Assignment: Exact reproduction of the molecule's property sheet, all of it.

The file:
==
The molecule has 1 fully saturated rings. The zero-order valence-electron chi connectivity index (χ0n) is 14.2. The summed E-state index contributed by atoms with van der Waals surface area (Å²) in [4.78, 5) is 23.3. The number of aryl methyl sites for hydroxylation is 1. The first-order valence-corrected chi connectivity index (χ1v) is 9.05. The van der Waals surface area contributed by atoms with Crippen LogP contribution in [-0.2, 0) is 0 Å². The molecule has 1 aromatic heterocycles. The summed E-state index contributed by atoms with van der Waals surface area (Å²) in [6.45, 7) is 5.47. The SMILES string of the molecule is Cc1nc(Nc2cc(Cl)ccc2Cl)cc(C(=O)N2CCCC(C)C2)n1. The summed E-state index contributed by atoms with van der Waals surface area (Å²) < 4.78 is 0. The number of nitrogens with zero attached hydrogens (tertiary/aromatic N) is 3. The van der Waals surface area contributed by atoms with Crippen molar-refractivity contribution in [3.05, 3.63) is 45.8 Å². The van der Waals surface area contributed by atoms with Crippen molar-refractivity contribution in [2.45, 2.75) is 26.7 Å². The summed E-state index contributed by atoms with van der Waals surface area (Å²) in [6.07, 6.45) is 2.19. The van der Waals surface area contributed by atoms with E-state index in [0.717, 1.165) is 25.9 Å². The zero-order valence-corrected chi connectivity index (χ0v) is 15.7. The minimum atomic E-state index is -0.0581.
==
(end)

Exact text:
The molecule has 1 fully saturated rings. The zero-order valence-electron chi connectivity index (χ0n) is 14.2. The summed E-state index contributed by atoms with van der Waals surface area (Å²) in [4.78, 5) is 23.3. The number of aryl methyl sites for hydroxylation is 1. The first-order valence-corrected chi connectivity index (χ1v) is 9.05. The van der Waals surface area contributed by atoms with Crippen LogP contribution in [-0.2, 0) is 0 Å². The molecule has 1 aromatic heterocycles. The summed E-state index contributed by atoms with van der Waals surface area (Å²) in [6.45, 7) is 5.47. The SMILES string of the molecule is Cc1nc(Nc2cc(Cl)ccc2Cl)cc(C(=O)N2CCCC(C)C2)n1. The summed E-state index contributed by atoms with van der Waals surface area (Å²) < 4.78 is 0. The number of nitrogens with zero attached hydrogens (tertiary/aromatic N) is 3. The van der Waals surface area contributed by atoms with Crippen molar-refractivity contribution in [3.05, 3.63) is 45.8 Å². The van der Waals surface area contributed by atoms with Crippen molar-refractivity contribution in [2.45, 2.75) is 26.7 Å². The summed E-state index contributed by atoms with van der Waals surface area (Å²) in [6.07, 6.45) is 2.19. The van der Waals surface area contributed by atoms with E-state index in [0.717, 1.165) is 25.9 Å². The zero-order valence-corrected chi connectivity index (χ0v) is 15.7. The minimum atomic E-state index is -0.0581.